On January 3, 1938, Perkasie Borough Council discussed the alternative of selling its electric company – an option chosen by other towns – as part of a three-hour debate over its $120,000 plan to upgrade the coal-burning power plant. The Perkasie Central News’ editor, John Sprenkel, wrote that council unanimously rejected the idea. “Every last man at the meeting was and is unalterably opposed to the sale of the plant, and so declared many times.”
Sprenkel had angered council with prior columns that questioned the transfer of $24,000 in electric company revenue to build Lenape Park and to pave Perkasie’s streets. He also questioned the wisdom of investing in a local coal-burning plant when Perkasie Borough could buy electric from new hydroelectric plants at much cheaper prices.
By 1940, the borough faced another $70,000 plant upgrade. Perkasie voters made an important decision in November 1940 when by a 2-1 margin they approved financing the electric department’s debt through bond issues. Even during the Frey controversy, it was duly noted that Perkasie’s electric service was top-notch and the power never went out in the borough. However, production facility costs kept climbing. In February 1941, the plant’s main 1,000 kW turbine failed and was offline until September. Perkasie Borough turned to Pennsylvania Power & Light (PPL) to supply emergency electric for the near future to supplement the Perkasie plant production.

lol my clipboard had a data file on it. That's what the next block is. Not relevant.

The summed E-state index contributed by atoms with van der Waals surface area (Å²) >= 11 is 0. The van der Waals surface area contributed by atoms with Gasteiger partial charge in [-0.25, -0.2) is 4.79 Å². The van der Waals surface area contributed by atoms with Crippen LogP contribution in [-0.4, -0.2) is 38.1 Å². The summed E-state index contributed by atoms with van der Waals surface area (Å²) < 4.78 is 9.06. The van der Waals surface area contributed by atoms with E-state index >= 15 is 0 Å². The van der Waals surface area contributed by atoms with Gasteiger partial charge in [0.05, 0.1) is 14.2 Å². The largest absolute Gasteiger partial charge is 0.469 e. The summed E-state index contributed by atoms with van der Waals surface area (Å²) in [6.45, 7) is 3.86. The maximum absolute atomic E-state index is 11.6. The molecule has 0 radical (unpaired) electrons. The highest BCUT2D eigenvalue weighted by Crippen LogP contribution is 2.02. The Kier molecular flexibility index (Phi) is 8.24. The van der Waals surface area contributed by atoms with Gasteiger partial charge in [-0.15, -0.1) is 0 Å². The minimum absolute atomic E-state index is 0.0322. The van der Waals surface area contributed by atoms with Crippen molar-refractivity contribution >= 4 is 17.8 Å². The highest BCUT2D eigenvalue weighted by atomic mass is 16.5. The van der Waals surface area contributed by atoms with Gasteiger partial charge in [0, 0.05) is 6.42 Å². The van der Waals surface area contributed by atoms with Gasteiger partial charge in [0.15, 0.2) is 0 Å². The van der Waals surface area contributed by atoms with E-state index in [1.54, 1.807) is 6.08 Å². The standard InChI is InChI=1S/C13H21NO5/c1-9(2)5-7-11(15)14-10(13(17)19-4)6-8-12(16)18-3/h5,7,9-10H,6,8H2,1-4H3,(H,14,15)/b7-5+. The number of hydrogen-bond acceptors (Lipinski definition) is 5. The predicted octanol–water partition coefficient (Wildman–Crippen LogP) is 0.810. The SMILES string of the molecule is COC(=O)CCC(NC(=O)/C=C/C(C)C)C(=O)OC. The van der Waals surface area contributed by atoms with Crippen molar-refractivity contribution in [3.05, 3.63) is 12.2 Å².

At the end of World War II, the power plant faced more problems. Its water supply was inadequate to cool the production turbines and its second 600 kW turbine was inoperable. Despite an offer in 1946 from PPL to supply all of Perkasie’s wholesale electric, the borough decided on another plant upgrade at $300,000 and a 10 percent rate hike for consumers.